Russian state controlled oil producer Gazprom Neft has teamed up with a subsidiary of the country’s state owned nuclear conglomerate Rosatom to join its pilot project to produce blue hydrogen from natural gas on Sakhalin Island.

According to the agreement signed between Gazprom Neft and Rosatom Overseas, the oil producer will research the possibilities of transporting and storing carbon dioxide to be captured during production of hydrogen on the island in Russia's far east.

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The two companies will also consider joint cooperation in researching decarbonisation options for energy transition projects elsewhere in the country.

Gazprom Neft has repeatedly said it has accumulated valuable CCS experience after starting a pilot project in 2015 at the Rusanda oilfield in Serbia, which is operated by its local oil and gas producing joint venture NIS.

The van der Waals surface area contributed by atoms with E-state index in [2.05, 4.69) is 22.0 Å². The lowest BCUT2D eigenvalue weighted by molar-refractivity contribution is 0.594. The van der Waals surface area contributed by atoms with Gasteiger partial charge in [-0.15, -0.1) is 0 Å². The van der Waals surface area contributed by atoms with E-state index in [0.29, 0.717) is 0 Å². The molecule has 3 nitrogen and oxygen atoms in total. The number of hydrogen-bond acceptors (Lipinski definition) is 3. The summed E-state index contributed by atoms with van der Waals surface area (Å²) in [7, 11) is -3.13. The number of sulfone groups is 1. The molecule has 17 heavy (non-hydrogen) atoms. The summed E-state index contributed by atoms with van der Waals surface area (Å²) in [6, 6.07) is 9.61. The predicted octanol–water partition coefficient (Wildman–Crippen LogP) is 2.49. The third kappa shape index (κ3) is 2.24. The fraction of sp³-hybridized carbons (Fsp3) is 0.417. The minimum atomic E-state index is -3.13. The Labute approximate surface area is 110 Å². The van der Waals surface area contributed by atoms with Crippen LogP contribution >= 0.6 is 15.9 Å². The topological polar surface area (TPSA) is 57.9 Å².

However, the Rusanda project has been driven forward by the need to increase the field’s recovery rate rather than to completely eliminate CO2 emissions from operations.

Rosatom Overseas plans to start trial hydrogen production at its Sakhalin facility in 2024 and may produce between 30,000 and 100,000 tonnes per annum of hydrogen.

The company is seeking technical assistance from France’s Air Liquide in designing the facility.

Russian authorities have allocated Sakhalin as a testing ground for various industry initiatives for the region to reach carbon neutrality as early as 2025, with public transportation, from cars and buses to trains to switch to hydrogen fuel as part of the push to control greenhouse gas emissions.

While the planned Rosatom facility will serve as a source of fuel for Sakhalin, exports of produced hydrogen to Japan are also on cards as the Russian conglomerate is reportedly aiming to capture a sizeable share of the Japanese hydrogen market.

Earlier in September, Rosatom signed a wide-ranging cooperation agreement with Russian gas monopoly Gazprom and Sakhalin authorities to support its ambitions to produce and distribute hydrogen on the island and switch consumers to using hydrogen as fuel.